MH370: Challenges our long held beliefs

483
April 28, 2014

In an era dominated by computer and telecommunications wizardry it is still difficult to accept that Australia has found “electronic” debris from MH370 in the form of pings from the plane’s black boxes.
For famous underwater wreck hunter David Mearns it is proof positive but for most including the relatives and loved ones left behind only a piece of fuselage or a Malaysian Airlines Boeing 777 safety card will suffice.
Thus it is very difficult for Australia and its international partners to give up on the traditional air search but there is no question that 52 days after the disappearance of MH370 it is futile.
However nothing about the disappearance of MH370 is normal – it is without precedent in commercial aviation.
This is not about losing face it is about facing reality.
It is of course regrettable that the air search did not start in the area where the black box pings were found till late March – almost three weeks after the plane was lost.
During that time Tropical Cyclone Gillian tore through the area with winds over 200km/hour and over the seven weeks any debris left would have been become waterlogged and sunk.
However it appears from all the evidence presented thus far that whoever was in control of MH370 they wanted to lose the plane.
And they did a very good job.
We know for certain that the transponder which sends the plane’s location data to air traffic control was turned off and we know that the Aircraft Communications and Reporting System was shut down.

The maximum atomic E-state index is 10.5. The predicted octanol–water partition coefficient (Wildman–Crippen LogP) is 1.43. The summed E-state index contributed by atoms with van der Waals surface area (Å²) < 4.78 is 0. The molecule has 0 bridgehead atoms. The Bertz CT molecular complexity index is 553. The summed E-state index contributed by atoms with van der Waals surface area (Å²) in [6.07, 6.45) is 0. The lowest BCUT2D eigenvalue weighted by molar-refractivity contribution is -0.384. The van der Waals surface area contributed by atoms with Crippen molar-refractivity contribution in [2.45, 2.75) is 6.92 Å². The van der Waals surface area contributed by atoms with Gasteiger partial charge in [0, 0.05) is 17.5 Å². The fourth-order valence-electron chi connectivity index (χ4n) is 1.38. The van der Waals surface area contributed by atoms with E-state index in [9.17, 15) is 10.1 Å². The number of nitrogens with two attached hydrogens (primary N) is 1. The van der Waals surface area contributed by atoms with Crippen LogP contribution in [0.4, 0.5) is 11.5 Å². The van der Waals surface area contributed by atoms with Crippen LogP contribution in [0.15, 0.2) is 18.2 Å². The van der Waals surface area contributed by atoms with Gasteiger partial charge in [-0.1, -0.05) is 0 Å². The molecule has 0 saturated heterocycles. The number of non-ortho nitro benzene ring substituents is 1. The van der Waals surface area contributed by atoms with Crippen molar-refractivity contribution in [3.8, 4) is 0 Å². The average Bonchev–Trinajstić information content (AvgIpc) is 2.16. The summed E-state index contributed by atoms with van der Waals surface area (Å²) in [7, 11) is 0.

Then we know that the plane deviated from its programmed course to the west and climbed to 39,000 ft before descending to 4,000ft and turning north west.
Also it has been revealed that the plane then evaded Indonesian radar, flew around that country, before turning south and climbing.
This cannot be a plane out of control according to 777 check and training captains.
And the world’s leading crash and satellite experts have poured over a variety of data – most secret – to work out the most likely flight path
Their best estimate was where the pings were located.
We shouldn’t be disappointed that we haven’t found something physical just yet.
The area being searched is one of the least well known sea beds at 4500m deep and it is well understood that sound can travel some distance away from the source because of a range of factors related to salinity and water temperature.
This is could be a long haul.